* Form collaborative group to include “C.A.M. champions”

* Agree on models and implementation options

* Identify possible pilot sites for integrated C.A.M. delivery, informed by local interests and available expertise

* Define scope of C.A.M. in pilot sites and expected outcomes

* Facilitating information transfer and meeting educational objectives

* Assess options and requirements for educational programs

* Define target audiences (eg, medical undergraduates, oncology trainees, clinicians, general practitioners, nurses, community service centres.

* Provide reviewed and regularly updated information for consumers

* Develop communications and continuing medical education modules on CAM

* Supporting C.A.M. research

* Identify interested research groups and establish common goals

* Define research priorities

* Provide training in research methodology for interested C.A.M. researchers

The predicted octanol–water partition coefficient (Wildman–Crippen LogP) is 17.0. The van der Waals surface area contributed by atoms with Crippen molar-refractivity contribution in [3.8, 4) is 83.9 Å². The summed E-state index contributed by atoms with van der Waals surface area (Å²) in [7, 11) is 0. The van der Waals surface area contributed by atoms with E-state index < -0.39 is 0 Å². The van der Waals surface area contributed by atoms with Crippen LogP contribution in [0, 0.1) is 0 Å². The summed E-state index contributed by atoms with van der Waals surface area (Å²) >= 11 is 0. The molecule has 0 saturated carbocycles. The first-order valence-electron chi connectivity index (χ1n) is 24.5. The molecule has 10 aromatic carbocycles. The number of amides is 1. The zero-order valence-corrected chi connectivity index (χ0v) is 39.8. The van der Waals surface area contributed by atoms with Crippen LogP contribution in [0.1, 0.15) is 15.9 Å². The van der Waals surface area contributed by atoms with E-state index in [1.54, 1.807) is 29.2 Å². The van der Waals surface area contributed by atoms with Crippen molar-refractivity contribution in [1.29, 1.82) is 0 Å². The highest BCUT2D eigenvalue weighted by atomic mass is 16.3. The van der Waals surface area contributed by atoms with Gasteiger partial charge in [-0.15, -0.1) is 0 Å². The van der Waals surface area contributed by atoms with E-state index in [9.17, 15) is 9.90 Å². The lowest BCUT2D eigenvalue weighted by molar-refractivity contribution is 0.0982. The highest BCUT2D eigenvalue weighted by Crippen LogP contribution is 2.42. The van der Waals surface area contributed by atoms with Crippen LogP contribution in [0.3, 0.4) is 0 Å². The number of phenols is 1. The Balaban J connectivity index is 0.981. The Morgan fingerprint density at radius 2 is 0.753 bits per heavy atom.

* Establish research collaborations, depending on interests and available expertise

* Consider including operational research in all new projects

* Support research on public health questions related to C.A.M.

* Supporting the development of regulatory aspects related to integrative medicine

* Collaborate with statutory bodies to define options for C.A.M. registration

* Assist the process of developing credentialing policies

* Define practice standards for C.A.M. treatments suitable for integration

* Define procedures around obtaining informed consent and risk management

* Establish pharmacy policies relating to Alternative products such as dietary supplements and herbal remedies

* Establish policies on granting of clinical privileges and practice reimbursements

* Stipulate malpractice liability arrangements

* Assist the translation of C.A.M. therapies into standardised diagnostic and treatment codes and define clear practice standards

* Establishing working relationships with other groups and individuals

* Clarify the role played by C.A.M. practitioners in health care provision

* Develop an agreed ethical base for C.A.M. practice

* Agree on referral guidelines and systems

* Reach agreements on C.A.M. practitioners’ working relationships with conventional practitioners